Originally published in 1956, this masterly essay weaves together the results of research with an independence of judgement which could only come from a long-established expert in the field of Revolutionary studies. The book examines the causes of the French Revolution and the economics involved in the weakness of France’s pre-revolutionary form of government as well as the administrative complexity which was an effective stumbling block in the way of monarchy. As well as charting key events in the revolution, the conclusion discusses the significance of the French Revolution in the context of other revolutions in both the nineteenth and twentieth centuries.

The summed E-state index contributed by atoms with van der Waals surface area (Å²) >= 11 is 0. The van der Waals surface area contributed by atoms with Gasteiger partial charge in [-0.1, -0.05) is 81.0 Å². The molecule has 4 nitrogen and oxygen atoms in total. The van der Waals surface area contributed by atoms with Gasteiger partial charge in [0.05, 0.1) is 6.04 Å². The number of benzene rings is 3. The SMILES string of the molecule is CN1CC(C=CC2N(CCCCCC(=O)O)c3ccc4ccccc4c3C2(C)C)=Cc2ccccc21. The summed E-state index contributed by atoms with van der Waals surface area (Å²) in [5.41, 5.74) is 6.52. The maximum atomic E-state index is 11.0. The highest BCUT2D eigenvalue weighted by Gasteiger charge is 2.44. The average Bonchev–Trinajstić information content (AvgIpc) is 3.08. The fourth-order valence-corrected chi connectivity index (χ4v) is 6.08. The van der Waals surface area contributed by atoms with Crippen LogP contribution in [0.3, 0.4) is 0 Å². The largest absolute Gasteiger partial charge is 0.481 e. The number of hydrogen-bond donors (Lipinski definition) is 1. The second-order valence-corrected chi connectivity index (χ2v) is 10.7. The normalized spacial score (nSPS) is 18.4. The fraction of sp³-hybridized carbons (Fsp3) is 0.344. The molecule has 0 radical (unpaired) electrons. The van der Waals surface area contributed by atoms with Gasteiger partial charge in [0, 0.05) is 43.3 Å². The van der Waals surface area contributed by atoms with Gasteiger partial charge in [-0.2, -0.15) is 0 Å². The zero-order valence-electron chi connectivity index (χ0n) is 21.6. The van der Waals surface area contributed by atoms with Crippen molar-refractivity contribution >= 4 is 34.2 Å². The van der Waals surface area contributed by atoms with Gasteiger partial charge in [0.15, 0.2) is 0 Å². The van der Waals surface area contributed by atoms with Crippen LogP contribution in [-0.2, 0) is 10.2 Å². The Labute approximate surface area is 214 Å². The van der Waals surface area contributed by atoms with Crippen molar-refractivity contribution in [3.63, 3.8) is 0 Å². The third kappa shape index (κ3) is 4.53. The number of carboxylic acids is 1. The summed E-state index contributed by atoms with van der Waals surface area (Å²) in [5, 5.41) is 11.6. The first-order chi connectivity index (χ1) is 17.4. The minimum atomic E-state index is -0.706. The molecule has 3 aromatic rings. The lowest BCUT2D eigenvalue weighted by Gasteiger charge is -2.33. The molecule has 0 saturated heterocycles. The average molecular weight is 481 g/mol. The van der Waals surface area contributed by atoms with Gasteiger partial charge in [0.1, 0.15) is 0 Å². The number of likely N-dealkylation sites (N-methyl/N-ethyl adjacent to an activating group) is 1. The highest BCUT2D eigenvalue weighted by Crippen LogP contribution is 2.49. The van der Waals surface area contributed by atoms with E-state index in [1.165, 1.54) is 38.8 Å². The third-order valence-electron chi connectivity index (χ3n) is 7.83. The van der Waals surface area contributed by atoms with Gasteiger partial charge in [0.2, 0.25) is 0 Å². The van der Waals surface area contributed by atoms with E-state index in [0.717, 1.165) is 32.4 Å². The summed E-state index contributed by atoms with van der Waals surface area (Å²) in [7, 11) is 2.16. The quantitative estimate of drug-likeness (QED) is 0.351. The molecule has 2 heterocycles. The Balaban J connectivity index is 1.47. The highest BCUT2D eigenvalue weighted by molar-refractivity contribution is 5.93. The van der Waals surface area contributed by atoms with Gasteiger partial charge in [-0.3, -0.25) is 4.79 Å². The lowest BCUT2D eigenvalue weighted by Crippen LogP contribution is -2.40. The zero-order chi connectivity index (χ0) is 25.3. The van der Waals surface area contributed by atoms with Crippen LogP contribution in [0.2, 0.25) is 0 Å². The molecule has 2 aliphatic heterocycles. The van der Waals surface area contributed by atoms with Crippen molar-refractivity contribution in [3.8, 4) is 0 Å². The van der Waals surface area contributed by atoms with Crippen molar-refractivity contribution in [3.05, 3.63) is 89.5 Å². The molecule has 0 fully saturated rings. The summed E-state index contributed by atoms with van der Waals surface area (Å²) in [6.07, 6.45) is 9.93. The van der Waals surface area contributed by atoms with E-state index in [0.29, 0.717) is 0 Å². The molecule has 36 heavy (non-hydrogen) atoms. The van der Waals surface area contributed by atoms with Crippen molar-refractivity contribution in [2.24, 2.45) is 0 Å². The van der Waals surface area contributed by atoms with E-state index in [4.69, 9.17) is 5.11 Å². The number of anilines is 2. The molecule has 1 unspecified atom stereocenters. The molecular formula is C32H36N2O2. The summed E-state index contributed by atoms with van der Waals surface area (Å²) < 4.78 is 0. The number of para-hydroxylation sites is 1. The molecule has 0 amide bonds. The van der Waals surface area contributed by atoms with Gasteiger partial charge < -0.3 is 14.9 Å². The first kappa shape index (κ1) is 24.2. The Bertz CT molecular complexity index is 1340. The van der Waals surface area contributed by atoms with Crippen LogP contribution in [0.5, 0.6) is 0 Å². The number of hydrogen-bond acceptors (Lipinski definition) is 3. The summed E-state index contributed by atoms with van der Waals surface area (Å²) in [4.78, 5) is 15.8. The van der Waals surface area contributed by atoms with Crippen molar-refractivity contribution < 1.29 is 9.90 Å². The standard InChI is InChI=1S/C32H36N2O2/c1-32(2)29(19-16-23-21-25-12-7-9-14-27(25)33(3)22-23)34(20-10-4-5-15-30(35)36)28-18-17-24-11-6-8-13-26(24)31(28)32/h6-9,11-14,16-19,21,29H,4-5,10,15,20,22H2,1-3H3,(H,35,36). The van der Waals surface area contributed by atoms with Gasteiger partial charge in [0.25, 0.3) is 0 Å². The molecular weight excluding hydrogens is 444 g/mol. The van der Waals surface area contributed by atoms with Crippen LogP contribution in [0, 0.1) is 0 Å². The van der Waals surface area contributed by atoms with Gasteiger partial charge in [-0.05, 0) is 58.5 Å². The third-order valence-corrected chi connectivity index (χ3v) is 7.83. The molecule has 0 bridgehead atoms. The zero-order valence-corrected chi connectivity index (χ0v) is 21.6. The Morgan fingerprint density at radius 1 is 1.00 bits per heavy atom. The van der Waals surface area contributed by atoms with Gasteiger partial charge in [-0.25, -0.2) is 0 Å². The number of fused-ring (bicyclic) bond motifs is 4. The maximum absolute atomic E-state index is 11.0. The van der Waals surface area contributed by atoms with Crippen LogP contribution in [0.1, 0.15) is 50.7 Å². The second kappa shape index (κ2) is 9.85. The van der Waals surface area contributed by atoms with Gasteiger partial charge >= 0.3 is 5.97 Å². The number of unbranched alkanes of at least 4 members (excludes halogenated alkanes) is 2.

Table of Contents
1. The ‘Ancien’ Regime 2. The Revolt of the Nobility (1787-1788) 3. Social and Political Conflicts on the Eve of the Revolutin (1788-1789) 4. The Revolution of the Lawyers (5th May – 27th June, 1789) 5. The Revolt of the Masses and the Fall of the ‘Ancien Régime’ 6. The Work of the Constituent Assembly and the Flight to Varennes 7. The Legislative Assembly, War the Last Days of the Monarchy 8. From the Fall of the Monarchy to the Extension of the War with Europe 9. The Rise of Revolutionary Government and the Crisis of National Defence 10. The Terror, the Factions, and the Fall of Robespierre
‘An admirable survey marked by extensive knowledge and well-balanced judgements’ English Historical Review